Silverlens Gallery, Manila
Jan. 05 - Feb. 04 2012
“What kind of people would we have become if history were different?”
In Jet Pascua’s latest exhibition at Silverlens SLab 20SQUARE titled The Victoria, the artist proposes that same query by “sinking” the Victoria––the first ship, out of five, to successfully circumnavigate the world with Ferdinand Magellan as its commandeer. Pascua replicates the top of the historical Spanish carrack’s mast based on a detailed replica of the ship found in a museum in Sevilla, keeping as close to the original, and making it look as if it were under water. In doing so, he invites the viewer as well, to contemplate what type of people Filipinos would be if the Spaniards never came.
Evident in his works for the past couple of years, history, both personal and cultural, has played a significant role in the 42-year old’s artistic process, which aims to make sense of why we are what we are. The Victoria is no exception.
The second piece of Pascua’s exhibition presents a performance installation entitled Vanishing Horizon, a video instruction to prompt viewers to do the performance themselves. Inspired by Franz Fanon’s writings on colonization, specifically Fanon’s statement, “Violence is a man re-creating himself,” Vanishing Horizon may be strongly related to the idea of re-inventing oneself. “I see migration as the modern day colonization and this work is about the seemingly calm creation of a new experience and the violent erasure of the past,” Pascua shares.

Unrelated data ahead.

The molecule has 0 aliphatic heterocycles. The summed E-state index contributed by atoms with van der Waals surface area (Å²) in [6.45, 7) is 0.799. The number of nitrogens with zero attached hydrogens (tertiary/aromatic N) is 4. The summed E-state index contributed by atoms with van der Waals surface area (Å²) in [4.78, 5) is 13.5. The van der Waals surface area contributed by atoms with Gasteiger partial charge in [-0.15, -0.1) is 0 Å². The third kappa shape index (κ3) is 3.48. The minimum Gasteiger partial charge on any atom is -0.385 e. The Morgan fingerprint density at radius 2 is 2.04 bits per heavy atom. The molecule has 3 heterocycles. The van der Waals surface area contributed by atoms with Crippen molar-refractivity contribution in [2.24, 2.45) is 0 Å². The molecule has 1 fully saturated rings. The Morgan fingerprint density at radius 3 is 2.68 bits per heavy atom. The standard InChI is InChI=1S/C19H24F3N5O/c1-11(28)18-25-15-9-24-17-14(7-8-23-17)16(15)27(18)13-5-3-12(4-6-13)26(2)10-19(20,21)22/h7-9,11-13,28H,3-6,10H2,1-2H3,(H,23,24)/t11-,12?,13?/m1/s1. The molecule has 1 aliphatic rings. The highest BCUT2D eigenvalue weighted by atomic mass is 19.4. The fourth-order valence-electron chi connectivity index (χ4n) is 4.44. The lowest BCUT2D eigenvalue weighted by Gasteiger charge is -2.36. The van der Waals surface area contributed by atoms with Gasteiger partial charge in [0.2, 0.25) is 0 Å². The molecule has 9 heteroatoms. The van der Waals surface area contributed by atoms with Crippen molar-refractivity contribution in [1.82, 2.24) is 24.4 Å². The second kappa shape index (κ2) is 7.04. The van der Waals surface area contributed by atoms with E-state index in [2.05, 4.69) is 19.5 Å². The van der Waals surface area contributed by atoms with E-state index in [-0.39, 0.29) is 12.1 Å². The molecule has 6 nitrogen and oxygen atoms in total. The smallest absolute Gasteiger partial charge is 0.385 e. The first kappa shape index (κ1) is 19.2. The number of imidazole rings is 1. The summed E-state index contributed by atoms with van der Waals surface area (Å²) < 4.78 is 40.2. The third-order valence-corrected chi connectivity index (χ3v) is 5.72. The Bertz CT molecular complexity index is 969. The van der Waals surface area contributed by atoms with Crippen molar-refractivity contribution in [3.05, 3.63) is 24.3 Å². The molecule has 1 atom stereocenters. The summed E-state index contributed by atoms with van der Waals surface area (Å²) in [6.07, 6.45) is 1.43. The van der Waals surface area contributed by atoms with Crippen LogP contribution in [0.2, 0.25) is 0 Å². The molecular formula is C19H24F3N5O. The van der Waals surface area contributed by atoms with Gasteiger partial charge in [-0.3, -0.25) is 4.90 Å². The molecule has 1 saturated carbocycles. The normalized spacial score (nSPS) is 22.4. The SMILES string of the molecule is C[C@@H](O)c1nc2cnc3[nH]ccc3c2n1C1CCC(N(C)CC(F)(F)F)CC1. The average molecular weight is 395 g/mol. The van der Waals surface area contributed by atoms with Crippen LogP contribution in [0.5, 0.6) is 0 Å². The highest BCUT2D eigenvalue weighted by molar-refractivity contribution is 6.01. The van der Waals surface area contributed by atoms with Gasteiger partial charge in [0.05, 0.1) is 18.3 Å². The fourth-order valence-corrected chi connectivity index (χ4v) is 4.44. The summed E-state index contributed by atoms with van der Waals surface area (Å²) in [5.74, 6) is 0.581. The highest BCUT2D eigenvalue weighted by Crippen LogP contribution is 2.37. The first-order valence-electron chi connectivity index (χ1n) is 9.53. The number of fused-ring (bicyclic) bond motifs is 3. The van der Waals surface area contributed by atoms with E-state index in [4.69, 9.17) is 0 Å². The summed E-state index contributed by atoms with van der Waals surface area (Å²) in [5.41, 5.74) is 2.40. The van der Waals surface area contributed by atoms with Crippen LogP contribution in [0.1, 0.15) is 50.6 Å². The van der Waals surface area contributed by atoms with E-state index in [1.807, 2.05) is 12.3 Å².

Known for his masterful and detailed graphite and acrylic on wood pieces, Pascua’s two-piece mixed media installation presents a coherent idea that both deal with disappearances and possibly even reinvention. It would not be wrong to assume that both works strongly tackle the idea of history whether it be factual or metaphorical.
Citing painting, drawing, installation, and video as preferred mediums, Pascua nixes notions he may have about his art, “I don’t think I have any style. I prefer not to be labeled and identified with any particular style. I want to enjoy the freedom of being able to do what I want to do, when I want.” In fact, he would rather leave it up to the viewer to formulate their own interpretation and ideas about his pieces.
Inspired by events, different publications, and artworks by other artists, and appreciative of the works Doris Salcedo, Bill Viola, Francis Alyss, and Robert Rauschenberg to name a few, the Norway based Filipino artist also keeps busy by running a non-profit art space. The Victoria is Pascua’s second show in the Silverlens Galleries.
Words by Monica Barretto